On Guns in Private Hands

On Guns in Private Hands June 24, 2020

Shooting is a hobby, a means of self-defense, and a bastion against tyranny. Guns  also are misused and become part of crimes and horrible accidents. Of course, this misuse is small compared to the misuse of lethal power by the state! The Communist Party of China has a near monopoly on lethal power and the results are not pretty.

Liberty to do or own something comes with risk.

Christians want peace, but perfect peace is not possible in our present condition without human government becoming a tyranny. We must tolerate law . . . a thing that does violence to our liberty while remembering no human law is good in itself. Liberty, God’s good gift to humankind, is good in itself, while law is the compromise we make with our inability to be good and free and is only good when it maximizes human liberty and minimizes human vice. 

Nothing is so good that humans cannot mess it up and nothing is so bad that God cannot redeem it. If we don’t start with this simple truth when it comes to guns, then our discussion will go no place. Guns can easily kill, though they need not be used to kill. 

Killing can be murder and murder is immoral. Guns, therefore, like cars require thoughtful regulation in a fallen war. This is why both guns and cars are already regulated. Some critics will suggest there is no fundamental human right to own a gun. There is a fundamental right to life, liberty, and the pursuit of happiness. Before guns existed, men were free and if all guns vanished men would still be free. 

If men were angels, then every man could own a gun. If men were devils, no man should own a gun. Since no person is either an angel or a demon, and since guns are so easy to abuse, we must measure what to do about them. 

Of course, gun regulations, which Americans already have, limit our liberty, but a limit on liberty need not make me a slave.  As a conservative, I recognize that this is pragmatic decision between liberty and law when we discuss gun regulation. Regulation reduces what it regulates, but it also infringes on my liberty. There is also the pragmatic question of whether more gun control will prevent any of the events, such as the horror of a school shooting. 

Sociology and science can help us answer some questions, but science cannot tell us what society Americans should want. We know what other societies are like, but we must decide if we wish to be like those societies. Regulation comes with a cost.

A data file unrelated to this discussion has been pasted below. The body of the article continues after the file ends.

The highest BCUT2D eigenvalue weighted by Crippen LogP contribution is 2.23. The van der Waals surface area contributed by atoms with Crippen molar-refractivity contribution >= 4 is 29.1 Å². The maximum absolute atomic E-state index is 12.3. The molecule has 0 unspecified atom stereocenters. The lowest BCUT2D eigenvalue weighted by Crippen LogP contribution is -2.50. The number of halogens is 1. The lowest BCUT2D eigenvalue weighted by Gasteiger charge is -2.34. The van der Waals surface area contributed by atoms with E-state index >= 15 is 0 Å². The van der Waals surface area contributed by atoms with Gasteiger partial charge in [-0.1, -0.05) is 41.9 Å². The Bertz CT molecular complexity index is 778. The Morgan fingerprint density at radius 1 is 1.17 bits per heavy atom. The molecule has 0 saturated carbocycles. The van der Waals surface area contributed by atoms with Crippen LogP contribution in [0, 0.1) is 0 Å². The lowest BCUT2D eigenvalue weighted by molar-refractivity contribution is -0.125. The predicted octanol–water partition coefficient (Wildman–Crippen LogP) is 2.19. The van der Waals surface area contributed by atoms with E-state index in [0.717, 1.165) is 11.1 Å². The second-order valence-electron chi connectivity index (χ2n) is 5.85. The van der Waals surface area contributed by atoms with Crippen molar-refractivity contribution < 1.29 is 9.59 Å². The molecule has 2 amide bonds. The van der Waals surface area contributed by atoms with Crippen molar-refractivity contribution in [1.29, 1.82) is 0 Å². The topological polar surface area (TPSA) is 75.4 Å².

Turning to another easily abused hobby, media, makes this obvious. The scientific consensus is that consuming violent media, such as games, appears to increase the tendency to violence, at least a bit, but that agreement doesn’t tell us anything about we should do.  Christianity warns that Utopia isn’t coming with direct divine rule so no solution or decision will be perfect. 

The awesome liberty to play a first person shooter game means that unstable people can easily play a first person shooter game. Most Americans think the censorship of such media will not lead to a big enough decrease in violence to be worth our loss of liberty.  Christians know that giving the government power is necessary, but that all such power will be abused. Increasing government power over anything is always dangerous, though increasing my liberty is also dangerous! It is impossible to know when “tipping points” are reached, when liberty surely devolves into licentiousness or law to legalism. 

This means there an be no single Christian position on gun control. Christians can live peacefully in societies where there is not right to bear arms and in societies, such as ours, where there is such a civil right. We believe in liberty, morality, and law, but don’t know how to balance those goods.

That is the downside of the gift of God to humanity of free will. 

Pragmatically, as a citizen, I believe an armed citizenry matters enough to allow private ownership of some guns. I also believe that we have sufficient regulations in place and no new regulations, given the number of guns in the society already, are likely to be worth the cost of increased police power.* This is, however, merely a prudential judgment. If the Federal government decides to further limit magazine sizes in an act of therapeutic regulation, however the Republic will no more be in imminent peril, then if we decided to ban certain kinds of violent video games. We were free before Grand Theft Auto or more recent violent media and could be free without any violent games. We need not have that weapon to keep our right to keep and bear arms.

I hope we regulate neither, but only because I believe too much liberty and privacy has been lost. The American theme should be liberty.

*Officers mostly do good work, but all conservatives worry about police power.

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